A recent Canalys study reveals that Huawei was first named the world’s largest smartphone player in the second quarter.
Many revenues come from China because of the US sanctions, as its foreign sector suffers.
According to the research organization, the Chinese manufacturer has shipped 55.8 million goods 5 percent year on year. In the meantime, Samsung delivered 53.7 million smartphones, down from the same period last year, by 30 percent.
Huawei has taken the top spot for the first time in a century, and for several years it has had an ambition.
Yet critics doubt whether that is sustainable considering the fact that U.S. sanctions against Huawei have limited Huawei’s international markets outside China.
In the second quarter, Huawei sold more than 70 per cent of its smartphones in mainland China. Meanwhile, smartphone shipments in foreign markets plummeted from April to June quarter to 27 per cent year-on-year.
According to Counterpoint Research, the smartphone market share of the firm in Europe, a crucial area for Huawei, dropped dramatically to 16 per cent in the second quarter from 22 per cent in the same timeframe in 2019. The company is behind Samsung and Apple, the world’s third largest smartphone firm in Europe, showing that Huawei was focused on its efforts to grow its share of China, the second-biggest world economy, in the second quarter.
In light of Chinese consumers, success also leads to a big “economic” market share for companies.
“It will be hard for Huawei to maintain its lead in the long term,” Mo Jia, analyst at Canalys, said in a press release. “Its major channel partners in key regions, such as Europe, are increasingly wary of ranging Huawei devices, taking on fewer models, and bringing in new brands to reduce risk.”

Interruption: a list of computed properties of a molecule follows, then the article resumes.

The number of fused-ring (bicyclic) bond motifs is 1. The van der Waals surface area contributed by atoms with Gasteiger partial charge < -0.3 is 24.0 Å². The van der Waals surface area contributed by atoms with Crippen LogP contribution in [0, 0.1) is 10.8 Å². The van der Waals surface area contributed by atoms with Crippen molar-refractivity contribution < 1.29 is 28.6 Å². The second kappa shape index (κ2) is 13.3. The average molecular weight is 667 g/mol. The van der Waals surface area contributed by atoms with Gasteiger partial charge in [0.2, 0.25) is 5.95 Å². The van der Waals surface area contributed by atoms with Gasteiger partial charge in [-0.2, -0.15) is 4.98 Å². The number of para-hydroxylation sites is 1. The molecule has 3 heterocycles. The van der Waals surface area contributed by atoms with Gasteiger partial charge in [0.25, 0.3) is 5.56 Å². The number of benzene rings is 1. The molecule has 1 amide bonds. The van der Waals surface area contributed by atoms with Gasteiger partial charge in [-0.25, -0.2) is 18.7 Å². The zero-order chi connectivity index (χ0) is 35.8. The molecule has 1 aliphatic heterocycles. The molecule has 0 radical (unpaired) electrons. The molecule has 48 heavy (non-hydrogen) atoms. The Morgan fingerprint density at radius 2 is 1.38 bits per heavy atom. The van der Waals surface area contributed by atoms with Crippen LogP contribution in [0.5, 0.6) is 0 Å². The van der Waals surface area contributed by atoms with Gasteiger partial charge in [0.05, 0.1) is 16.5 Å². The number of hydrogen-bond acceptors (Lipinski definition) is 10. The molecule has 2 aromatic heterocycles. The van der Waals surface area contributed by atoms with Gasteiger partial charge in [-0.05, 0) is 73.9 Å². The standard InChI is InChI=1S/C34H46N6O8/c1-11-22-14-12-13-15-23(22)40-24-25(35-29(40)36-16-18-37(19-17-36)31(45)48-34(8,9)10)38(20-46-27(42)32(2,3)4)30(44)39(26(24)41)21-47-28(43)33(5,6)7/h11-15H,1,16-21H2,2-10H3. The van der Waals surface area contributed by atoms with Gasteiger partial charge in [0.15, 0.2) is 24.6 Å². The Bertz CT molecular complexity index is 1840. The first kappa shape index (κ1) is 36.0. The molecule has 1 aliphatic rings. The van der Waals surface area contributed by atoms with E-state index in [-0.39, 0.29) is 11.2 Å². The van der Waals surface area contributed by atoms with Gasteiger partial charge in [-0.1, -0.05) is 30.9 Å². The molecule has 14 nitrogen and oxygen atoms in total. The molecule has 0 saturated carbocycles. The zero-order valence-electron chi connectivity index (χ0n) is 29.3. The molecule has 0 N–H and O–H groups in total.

“Strength in China alone will not be enough to sustain Huawei at the top once the global economy starts to recover,” he added.
Huawei was listed on the USA last year. A blacklist that limited access to U.S. technology. That meant Huawei was unable on its most recent flagships to use certified Google Android.
It’s not so much that Chinese users are not used to using such apps, in China, where Google services like Gmail or its search engine are blocked. Yet Google is not a big hit in foreign markets.
That’s one explanation why the market share of Huawei’s rivals, who are still able to use Android on their smartphones, has risen. For example, in Europe, according to Counterpoint Research, Chinese firm Xiaomi saw its market share rise from 6 per cent in the second quarter of 2019 to 13 per cent in the same period this year.
Huawei was forced last year to introduce its own operating system known as HarmonyOS. Yet critics have previously cast doubt on its performance in foreign markets, considering that the App Store lacks key features.
The Chinese telecommunications giant has faced increased scrutiny from Washington this year. A new law adopted in May allows international suppliers to obtain a license using U.S. chipmaking equipment, before selling semiconductors to Huawei.
This could affect the ability of Huawei to procure chips for its smartphones. Although Huawei designs its own processors, Taiwan’s TSMC is manufacturing them which could be influenced by this law.